This is one of those nice GG videos that features photos and even snippets of film from his life. Rare enough, but what happened last night? What happened when I was so unprepared for the second song (Love Walked In) on this video?
What happened is, I felt astonishment, and I cried. Cried because, stripped of all the schmaltz, we have a version so close to what George would play that it's almost scary. He was not a sentimental pianist and played with tremendous energy and verve. The love songs shone and gleamed, shot through with sunlight. He was solar rather than lunar, though that sunnyness was sometimes sadly, darkly eclipsed.
I heard Debussy in those newly-revealed, stripped-down chords, but I heard something absolutely original too. I don't know of any other composer who can knock me back with a single chord. It's remarkable.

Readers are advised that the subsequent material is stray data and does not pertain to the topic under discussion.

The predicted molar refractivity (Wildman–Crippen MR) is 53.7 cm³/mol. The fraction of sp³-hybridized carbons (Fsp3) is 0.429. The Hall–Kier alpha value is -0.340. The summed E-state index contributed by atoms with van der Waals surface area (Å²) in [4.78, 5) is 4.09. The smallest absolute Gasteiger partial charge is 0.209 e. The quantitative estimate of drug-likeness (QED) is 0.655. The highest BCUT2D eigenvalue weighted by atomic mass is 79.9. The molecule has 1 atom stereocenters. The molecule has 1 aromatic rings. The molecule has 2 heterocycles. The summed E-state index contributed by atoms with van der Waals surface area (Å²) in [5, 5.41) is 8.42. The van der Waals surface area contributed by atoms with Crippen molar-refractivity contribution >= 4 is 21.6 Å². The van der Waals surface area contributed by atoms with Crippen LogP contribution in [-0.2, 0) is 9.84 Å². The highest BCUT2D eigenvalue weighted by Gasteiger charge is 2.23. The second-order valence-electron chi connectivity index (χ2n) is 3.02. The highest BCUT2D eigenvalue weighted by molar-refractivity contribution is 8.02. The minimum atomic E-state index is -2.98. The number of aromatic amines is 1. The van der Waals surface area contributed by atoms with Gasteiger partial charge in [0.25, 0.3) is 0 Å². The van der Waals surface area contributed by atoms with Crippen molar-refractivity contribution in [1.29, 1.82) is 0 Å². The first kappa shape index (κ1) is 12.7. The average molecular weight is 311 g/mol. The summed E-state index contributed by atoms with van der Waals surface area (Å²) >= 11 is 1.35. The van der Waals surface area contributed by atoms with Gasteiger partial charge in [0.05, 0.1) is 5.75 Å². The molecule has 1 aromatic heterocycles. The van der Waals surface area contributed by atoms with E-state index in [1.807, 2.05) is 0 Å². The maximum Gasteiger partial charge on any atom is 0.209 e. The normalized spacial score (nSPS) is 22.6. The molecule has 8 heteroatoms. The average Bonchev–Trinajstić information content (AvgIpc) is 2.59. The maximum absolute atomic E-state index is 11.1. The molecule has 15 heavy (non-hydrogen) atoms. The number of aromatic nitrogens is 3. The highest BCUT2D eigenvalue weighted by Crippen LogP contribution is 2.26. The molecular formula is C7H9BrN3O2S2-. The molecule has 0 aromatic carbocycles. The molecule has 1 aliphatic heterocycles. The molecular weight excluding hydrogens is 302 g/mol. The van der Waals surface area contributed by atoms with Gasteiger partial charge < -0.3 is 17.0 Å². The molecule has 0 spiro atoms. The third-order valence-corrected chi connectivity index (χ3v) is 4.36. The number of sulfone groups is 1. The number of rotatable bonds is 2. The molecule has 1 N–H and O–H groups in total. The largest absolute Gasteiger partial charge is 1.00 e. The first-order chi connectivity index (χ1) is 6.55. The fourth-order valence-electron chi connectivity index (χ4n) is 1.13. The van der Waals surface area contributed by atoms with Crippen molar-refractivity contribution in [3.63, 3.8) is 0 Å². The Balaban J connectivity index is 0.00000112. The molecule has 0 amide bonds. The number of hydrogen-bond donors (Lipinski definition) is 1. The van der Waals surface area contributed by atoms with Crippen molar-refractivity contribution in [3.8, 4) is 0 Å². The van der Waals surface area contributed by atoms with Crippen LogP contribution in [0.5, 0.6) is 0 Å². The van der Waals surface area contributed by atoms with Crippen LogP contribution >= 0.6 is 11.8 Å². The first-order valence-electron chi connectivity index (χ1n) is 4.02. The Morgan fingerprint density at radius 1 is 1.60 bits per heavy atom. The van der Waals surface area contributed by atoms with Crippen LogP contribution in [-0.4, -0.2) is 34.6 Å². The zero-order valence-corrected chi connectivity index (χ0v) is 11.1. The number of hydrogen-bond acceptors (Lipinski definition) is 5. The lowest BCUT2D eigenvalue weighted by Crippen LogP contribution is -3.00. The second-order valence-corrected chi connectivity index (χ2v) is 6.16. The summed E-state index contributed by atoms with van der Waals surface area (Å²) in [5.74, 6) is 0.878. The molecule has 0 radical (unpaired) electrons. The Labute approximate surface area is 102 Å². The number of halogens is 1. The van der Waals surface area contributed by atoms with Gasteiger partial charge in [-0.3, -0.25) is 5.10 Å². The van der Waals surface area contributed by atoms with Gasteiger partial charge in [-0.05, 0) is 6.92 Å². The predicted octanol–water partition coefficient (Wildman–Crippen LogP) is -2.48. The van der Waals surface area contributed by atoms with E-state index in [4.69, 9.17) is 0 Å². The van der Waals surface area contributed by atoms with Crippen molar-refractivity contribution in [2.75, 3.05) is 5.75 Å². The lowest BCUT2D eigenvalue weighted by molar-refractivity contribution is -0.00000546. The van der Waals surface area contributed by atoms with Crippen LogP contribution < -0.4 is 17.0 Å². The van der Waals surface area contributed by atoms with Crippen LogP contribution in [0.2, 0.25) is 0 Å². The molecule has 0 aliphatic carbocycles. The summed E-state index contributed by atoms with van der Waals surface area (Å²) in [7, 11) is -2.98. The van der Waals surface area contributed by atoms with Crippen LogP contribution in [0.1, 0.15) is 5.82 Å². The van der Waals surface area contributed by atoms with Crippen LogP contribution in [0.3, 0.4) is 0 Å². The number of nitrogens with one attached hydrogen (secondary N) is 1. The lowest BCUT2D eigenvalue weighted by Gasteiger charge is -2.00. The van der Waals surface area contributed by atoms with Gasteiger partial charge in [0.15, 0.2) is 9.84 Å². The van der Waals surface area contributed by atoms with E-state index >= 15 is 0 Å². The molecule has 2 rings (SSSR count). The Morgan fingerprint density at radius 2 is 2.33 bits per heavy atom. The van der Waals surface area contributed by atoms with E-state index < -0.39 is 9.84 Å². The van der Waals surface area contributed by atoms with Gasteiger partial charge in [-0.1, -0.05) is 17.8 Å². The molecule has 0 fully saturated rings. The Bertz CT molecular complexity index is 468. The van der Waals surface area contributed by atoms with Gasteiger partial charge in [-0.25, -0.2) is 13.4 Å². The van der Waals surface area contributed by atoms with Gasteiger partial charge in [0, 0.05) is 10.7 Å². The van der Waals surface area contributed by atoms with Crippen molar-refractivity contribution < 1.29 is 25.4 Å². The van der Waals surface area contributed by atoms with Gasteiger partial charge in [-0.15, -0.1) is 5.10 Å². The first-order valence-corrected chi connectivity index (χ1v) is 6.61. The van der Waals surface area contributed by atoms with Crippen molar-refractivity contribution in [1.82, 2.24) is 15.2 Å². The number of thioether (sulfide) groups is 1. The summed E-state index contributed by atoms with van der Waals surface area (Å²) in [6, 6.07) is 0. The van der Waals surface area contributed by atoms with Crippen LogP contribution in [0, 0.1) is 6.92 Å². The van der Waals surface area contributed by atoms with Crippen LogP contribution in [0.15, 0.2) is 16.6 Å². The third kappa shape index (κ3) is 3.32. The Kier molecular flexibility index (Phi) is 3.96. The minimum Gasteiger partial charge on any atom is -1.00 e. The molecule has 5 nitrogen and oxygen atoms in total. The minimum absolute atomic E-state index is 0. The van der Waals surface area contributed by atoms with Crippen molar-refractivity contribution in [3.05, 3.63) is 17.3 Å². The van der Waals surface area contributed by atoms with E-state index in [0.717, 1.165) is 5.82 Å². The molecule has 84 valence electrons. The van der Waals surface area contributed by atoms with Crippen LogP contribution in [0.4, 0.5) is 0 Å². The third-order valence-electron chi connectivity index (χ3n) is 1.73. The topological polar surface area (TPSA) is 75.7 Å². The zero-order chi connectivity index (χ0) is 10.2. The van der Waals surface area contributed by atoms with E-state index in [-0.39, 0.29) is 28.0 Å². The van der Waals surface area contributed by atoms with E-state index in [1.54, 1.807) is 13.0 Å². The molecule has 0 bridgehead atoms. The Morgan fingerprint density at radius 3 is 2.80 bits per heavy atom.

So we have the two sides of George here, almost aggressive honky-tonk (and believe me, in the few recordings we have of him, he played fast and he played hard) and sheer, naked poetry. Jack Gibbons has tried to peel back all the layers of sentimentality and get back to essential Gershwin, and it's like restoring a gorgeous Renaissance painting that has been dulled by a thousand layers of varnish and time. What is revealed is startling, so fresh the paint is still wet.
The song begins at 3:01. It's one of those songs that is so simple, it's hardly there. As Salieri says in Amadeus, remove even one element, one note and the whole structure would fall down. And yet it is something that will last forever.
And here is the best vocal version I've heard, sung sweetly and sincerely with a simple, clean, unsentimental orchestration and a fantastic segue into "swing" near the end (the last dreamy note reminding me of an Astaire and Rogers film). I DON'T KNOW WHO THIS IS! But I think that Gershwin, who always referred to himself as a Russian, would have appreciated this.